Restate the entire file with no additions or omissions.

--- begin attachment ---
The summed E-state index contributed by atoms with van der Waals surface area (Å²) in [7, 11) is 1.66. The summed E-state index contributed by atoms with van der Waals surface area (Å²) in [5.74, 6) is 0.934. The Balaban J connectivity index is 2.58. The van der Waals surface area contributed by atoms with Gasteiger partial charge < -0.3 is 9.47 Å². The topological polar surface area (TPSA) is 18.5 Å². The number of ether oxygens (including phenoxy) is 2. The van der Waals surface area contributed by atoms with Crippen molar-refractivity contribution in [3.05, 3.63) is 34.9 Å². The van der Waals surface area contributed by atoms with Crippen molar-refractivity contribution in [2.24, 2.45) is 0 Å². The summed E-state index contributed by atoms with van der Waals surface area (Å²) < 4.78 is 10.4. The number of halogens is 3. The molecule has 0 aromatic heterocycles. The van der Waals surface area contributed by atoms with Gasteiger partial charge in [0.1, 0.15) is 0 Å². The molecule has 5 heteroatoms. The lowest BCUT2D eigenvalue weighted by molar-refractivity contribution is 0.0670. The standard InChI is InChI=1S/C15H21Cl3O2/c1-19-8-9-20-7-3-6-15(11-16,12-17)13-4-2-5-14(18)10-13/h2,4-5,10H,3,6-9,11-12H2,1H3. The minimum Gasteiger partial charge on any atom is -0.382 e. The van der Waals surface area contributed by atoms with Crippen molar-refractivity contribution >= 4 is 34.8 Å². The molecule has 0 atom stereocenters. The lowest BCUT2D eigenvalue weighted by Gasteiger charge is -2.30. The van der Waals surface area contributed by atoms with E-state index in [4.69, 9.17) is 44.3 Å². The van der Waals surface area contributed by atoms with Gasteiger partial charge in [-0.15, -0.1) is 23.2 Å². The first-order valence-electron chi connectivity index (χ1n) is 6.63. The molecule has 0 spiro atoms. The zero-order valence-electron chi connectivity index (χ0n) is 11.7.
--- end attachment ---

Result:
The summed E-state index contributed by atoms with van der Waals surface area (Å²) in [7, 11) is 1.66. The summed E-state index contributed by atoms with van der Waals surface area (Å²) in [5.74, 6) is 0.934. The Balaban J connectivity index is 2.58. The van der Waals surface area contributed by atoms with Gasteiger partial charge < -0.3 is 9.47 Å². The topological polar surface area (TPSA) is 18.5 Å². The number of ether oxygens (including phenoxy) is 2. The van der Waals surface area contributed by atoms with Crippen molar-refractivity contribution in [3.05, 3.63) is 34.9 Å². The van der Waals surface area contributed by atoms with Crippen molar-refractivity contribution in [2.24, 2.45) is 0 Å². The summed E-state index contributed by atoms with van der Waals surface area (Å²) < 4.78 is 10.4. The number of halogens is 3. The molecule has 0 aromatic heterocycles. The van der Waals surface area contributed by atoms with Gasteiger partial charge in [0.1, 0.15) is 0 Å². The molecule has 5 heteroatoms. The lowest BCUT2D eigenvalue weighted by molar-refractivity contribution is 0.0670. The standard InChI is InChI=1S/C15H21Cl3O2/c1-19-8-9-20-7-3-6-15(11-16,12-17)13-4-2-5-14(18)10-13/h2,4-5,10H,3,6-9,11-12H2,1H3. The minimum Gasteiger partial charge on any atom is -0.382 e. The van der Waals surface area contributed by atoms with Crippen molar-refractivity contribution >= 4 is 34.8 Å². The molecule has 0 atom stereocenters. The lowest BCUT2D eigenvalue weighted by Gasteiger charge is -2.30. The van der Waals surface area contributed by atoms with E-state index in [4.69, 9.17) is 44.3 Å². The van der Waals surface area contributed by atoms with Gasteiger partial charge in [-0.15, -0.1) is 23.2 Å². The first-order valence-electron chi connectivity index (χ1n) is 6.63. The molecule has 0 spiro atoms. The zero-order valence-electron chi connectivity index (χ0n) is 11.7.